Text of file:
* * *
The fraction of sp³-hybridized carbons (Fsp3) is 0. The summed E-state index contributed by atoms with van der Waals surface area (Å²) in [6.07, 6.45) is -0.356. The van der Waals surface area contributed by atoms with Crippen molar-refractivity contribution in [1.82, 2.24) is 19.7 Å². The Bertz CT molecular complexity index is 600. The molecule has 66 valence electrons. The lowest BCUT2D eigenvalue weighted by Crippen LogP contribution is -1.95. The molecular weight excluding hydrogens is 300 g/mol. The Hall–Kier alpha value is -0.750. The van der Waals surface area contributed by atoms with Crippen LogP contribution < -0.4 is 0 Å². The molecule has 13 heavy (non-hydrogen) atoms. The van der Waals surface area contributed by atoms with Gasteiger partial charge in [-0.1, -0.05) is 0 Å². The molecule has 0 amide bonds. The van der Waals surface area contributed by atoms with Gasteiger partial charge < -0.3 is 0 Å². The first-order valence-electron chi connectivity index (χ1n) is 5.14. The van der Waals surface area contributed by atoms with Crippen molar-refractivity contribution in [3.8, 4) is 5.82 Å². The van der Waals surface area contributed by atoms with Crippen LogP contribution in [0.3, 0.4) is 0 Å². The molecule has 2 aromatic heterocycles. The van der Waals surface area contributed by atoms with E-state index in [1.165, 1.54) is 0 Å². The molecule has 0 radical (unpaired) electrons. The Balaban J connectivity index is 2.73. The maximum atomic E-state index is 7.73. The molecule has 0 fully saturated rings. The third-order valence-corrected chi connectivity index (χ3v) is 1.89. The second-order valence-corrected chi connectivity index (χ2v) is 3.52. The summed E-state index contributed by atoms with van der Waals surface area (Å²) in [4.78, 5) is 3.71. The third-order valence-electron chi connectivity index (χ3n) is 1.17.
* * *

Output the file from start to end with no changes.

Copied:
The fraction of sp³-hybridized carbons (Fsp3) is 0. The summed E-state index contributed by atoms with van der Waals surface area (Å²) in [6.07, 6.45) is -0.356. The van der Waals surface area contributed by atoms with Crippen molar-refractivity contribution in [1.82, 2.24) is 19.7 Å². The Bertz CT molecular complexity index is 600. The molecule has 66 valence electrons. The lowest BCUT2D eigenvalue weighted by Crippen LogP contribution is -1.95. The molecular weight excluding hydrogens is 300 g/mol. The Hall–Kier alpha value is -0.750. The van der Waals surface area contributed by atoms with Crippen LogP contribution < -0.4 is 0 Å². The molecule has 13 heavy (non-hydrogen) atoms. The van der Waals surface area contributed by atoms with Gasteiger partial charge in [-0.1, -0.05) is 0 Å². The molecule has 0 amide bonds. The van der Waals surface area contributed by atoms with Gasteiger partial charge < -0.3 is 0 Å². The first-order valence-electron chi connectivity index (χ1n) is 5.14. The van der Waals surface area contributed by atoms with Crippen molar-refractivity contribution in [3.8, 4) is 5.82 Å². The van der Waals surface area contributed by atoms with Crippen LogP contribution in [0.3, 0.4) is 0 Å². The molecule has 2 aromatic heterocycles. The van der Waals surface area contributed by atoms with E-state index in [1.165, 1.54) is 0 Å². The molecule has 0 radical (unpaired) electrons. The Balaban J connectivity index is 2.73. The maximum atomic E-state index is 7.73. The molecule has 0 fully saturated rings. The third-order valence-corrected chi connectivity index (χ3v) is 1.89. The second-order valence-corrected chi connectivity index (χ2v) is 3.52. The summed E-state index contributed by atoms with van der Waals surface area (Å²) in [4.78, 5) is 3.71. The third-order valence-electron chi connectivity index (χ3n) is 1.17.